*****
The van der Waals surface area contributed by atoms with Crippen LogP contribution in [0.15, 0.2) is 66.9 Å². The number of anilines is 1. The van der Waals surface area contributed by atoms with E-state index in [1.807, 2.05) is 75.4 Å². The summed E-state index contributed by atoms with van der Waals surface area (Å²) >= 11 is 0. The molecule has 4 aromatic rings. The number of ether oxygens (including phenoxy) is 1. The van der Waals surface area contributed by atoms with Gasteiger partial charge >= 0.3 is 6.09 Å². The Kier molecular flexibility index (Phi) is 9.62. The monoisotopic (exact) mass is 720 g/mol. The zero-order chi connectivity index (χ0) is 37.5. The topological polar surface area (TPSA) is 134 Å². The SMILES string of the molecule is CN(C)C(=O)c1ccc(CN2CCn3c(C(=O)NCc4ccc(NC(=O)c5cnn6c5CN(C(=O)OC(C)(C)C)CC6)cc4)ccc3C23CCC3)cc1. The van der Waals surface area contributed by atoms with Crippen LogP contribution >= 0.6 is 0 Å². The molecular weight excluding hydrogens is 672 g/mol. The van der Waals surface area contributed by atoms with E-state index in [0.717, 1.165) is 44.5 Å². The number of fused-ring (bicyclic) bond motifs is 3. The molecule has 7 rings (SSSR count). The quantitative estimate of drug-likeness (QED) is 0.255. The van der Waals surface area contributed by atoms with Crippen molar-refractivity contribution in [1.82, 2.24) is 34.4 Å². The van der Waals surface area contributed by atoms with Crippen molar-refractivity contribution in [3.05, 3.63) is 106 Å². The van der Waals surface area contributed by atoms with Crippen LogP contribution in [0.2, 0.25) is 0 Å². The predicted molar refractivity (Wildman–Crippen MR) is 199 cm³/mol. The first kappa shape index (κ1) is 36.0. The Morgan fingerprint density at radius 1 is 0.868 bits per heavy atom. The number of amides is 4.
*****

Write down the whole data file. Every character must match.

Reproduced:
The van der Waals surface area contributed by atoms with Crippen LogP contribution in [0.15, 0.2) is 66.9 Å². The number of anilines is 1. The van der Waals surface area contributed by atoms with E-state index in [1.807, 2.05) is 75.4 Å². The summed E-state index contributed by atoms with van der Waals surface area (Å²) >= 11 is 0. The molecule has 4 aromatic rings. The number of ether oxygens (including phenoxy) is 1. The van der Waals surface area contributed by atoms with Gasteiger partial charge >= 0.3 is 6.09 Å². The Kier molecular flexibility index (Phi) is 9.62. The monoisotopic (exact) mass is 720 g/mol. The zero-order chi connectivity index (χ0) is 37.5. The topological polar surface area (TPSA) is 134 Å². The SMILES string of the molecule is CN(C)C(=O)c1ccc(CN2CCn3c(C(=O)NCc4ccc(NC(=O)c5cnn6c5CN(C(=O)OC(C)(C)C)CC6)cc4)ccc3C23CCC3)cc1. The van der Waals surface area contributed by atoms with Crippen LogP contribution >= 0.6 is 0 Å². The molecular weight excluding hydrogens is 672 g/mol. The van der Waals surface area contributed by atoms with E-state index in [0.717, 1.165) is 44.5 Å². The number of fused-ring (bicyclic) bond motifs is 3. The molecule has 7 rings (SSSR count). The quantitative estimate of drug-likeness (QED) is 0.255. The van der Waals surface area contributed by atoms with Crippen molar-refractivity contribution in [1.82, 2.24) is 34.4 Å². The van der Waals surface area contributed by atoms with Crippen molar-refractivity contribution in [3.05, 3.63) is 106 Å². The van der Waals surface area contributed by atoms with Crippen LogP contribution in [0.2, 0.25) is 0 Å². The predicted molar refractivity (Wildman–Crippen MR) is 199 cm³/mol. The first kappa shape index (κ1) is 36.0. The Morgan fingerprint density at radius 1 is 0.868 bits per heavy atom. The number of amides is 4.